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Undiversifying during Crises: Is It a Good Idea?


High levels of correlation among financial assets, as well as extreme losses, are typical during crisis periods. In such situations, quantitative asset allocation models are often not robust enough to deal with estimation errors and lead to identifying underperforming investment strategies. It is an open question if in such periods, it would be better to hold diversified portfolios, such as the equally weighted, rather than investing in few selected assets. In this paper, we show that alternative strategies developed by constraining the level of diversification of the portfolio, by means of a regularization constraint on the sparse lq-norm of portfolio weights, can better deal with the trade-off between risk diversification and estimation error. In fact, the proposed approach automatically selects portfolios with a small number of active weights and low risk exposure. Insights on the diversification relationships between the classical minimum variance portfolio, risk budgeting strategies, and diversification-constrained portfolios are also provided. Finally, we show empirically that the diversification-constrained-based lq-strategy outperforms state-of-art methods during crises, with remarkable out-of-sample performance in risk minimization.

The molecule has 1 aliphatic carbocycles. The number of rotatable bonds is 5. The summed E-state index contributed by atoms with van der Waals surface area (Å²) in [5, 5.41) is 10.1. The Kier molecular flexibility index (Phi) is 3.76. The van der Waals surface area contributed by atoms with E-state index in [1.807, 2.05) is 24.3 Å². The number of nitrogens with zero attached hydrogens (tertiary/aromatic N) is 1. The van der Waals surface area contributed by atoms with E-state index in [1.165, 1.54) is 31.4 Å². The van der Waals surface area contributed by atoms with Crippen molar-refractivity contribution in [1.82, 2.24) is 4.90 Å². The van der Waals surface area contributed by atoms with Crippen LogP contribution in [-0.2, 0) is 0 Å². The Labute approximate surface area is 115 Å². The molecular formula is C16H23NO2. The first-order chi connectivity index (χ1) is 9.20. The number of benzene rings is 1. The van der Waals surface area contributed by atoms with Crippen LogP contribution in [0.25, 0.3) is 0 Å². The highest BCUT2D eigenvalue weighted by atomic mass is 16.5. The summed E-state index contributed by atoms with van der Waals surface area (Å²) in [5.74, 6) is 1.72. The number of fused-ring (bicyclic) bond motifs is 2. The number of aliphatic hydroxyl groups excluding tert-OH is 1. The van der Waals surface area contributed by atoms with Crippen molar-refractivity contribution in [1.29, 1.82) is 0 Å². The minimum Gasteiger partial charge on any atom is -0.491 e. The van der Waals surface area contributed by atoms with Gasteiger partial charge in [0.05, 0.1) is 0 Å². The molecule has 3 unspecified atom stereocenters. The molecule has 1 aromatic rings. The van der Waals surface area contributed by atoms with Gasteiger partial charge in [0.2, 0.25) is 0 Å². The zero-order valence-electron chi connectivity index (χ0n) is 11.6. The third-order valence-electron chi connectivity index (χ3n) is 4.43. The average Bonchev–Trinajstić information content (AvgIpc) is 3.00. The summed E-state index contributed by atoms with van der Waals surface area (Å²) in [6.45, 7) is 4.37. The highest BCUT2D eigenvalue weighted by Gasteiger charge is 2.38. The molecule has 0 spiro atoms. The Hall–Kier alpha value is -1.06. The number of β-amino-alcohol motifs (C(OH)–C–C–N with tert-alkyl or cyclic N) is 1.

Keywords: minimum variance portfolio, sparsity, diversification, regularization methods.
JEL classification: G11, C58.


Suggested citation: Giuzio, Margherita, and Sandra Paterlini, “Undiversifying during Crises: Is It a Good Idea?” Federal Reserve Bank of Cleveland, Working Paper no. 16-28.

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